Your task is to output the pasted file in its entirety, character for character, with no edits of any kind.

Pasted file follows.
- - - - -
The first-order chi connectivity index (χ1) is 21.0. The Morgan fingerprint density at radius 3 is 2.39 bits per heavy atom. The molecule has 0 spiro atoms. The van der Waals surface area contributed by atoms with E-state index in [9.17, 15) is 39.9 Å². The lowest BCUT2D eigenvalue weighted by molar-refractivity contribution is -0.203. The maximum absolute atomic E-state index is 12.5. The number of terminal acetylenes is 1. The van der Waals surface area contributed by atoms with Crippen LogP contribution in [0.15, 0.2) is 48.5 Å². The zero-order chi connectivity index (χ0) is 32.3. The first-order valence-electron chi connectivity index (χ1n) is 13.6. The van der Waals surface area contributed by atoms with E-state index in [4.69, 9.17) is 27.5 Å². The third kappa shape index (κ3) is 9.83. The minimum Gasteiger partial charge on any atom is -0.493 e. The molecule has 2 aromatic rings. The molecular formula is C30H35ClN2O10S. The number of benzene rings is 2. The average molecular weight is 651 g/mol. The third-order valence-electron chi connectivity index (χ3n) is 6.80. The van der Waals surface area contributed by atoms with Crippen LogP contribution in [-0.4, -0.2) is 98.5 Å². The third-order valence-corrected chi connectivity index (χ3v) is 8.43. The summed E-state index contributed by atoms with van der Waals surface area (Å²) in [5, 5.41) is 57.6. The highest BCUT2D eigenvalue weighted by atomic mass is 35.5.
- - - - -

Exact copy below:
The first-order chi connectivity index (χ1) is 21.0. The Morgan fingerprint density at radius 3 is 2.39 bits per heavy atom. The molecule has 0 spiro atoms. The van der Waals surface area contributed by atoms with E-state index in [9.17, 15) is 39.9 Å². The lowest BCUT2D eigenvalue weighted by molar-refractivity contribution is -0.203. The maximum absolute atomic E-state index is 12.5. The number of terminal acetylenes is 1. The van der Waals surface area contributed by atoms with Crippen LogP contribution in [0.15, 0.2) is 48.5 Å². The zero-order chi connectivity index (χ0) is 32.3. The first-order valence-electron chi connectivity index (χ1n) is 13.6. The van der Waals surface area contributed by atoms with E-state index in [4.69, 9.17) is 27.5 Å². The third kappa shape index (κ3) is 9.83. The minimum Gasteiger partial charge on any atom is -0.493 e. The molecule has 2 aromatic rings. The molecular formula is C30H35ClN2O10S. The number of benzene rings is 2. The average molecular weight is 651 g/mol. The third-order valence-electron chi connectivity index (χ3n) is 6.80. The van der Waals surface area contributed by atoms with Crippen LogP contribution in [-0.4, -0.2) is 98.5 Å². The third-order valence-corrected chi connectivity index (χ3v) is 8.43. The summed E-state index contributed by atoms with van der Waals surface area (Å²) in [5, 5.41) is 57.6. The highest BCUT2D eigenvalue weighted by atomic mass is 35.5.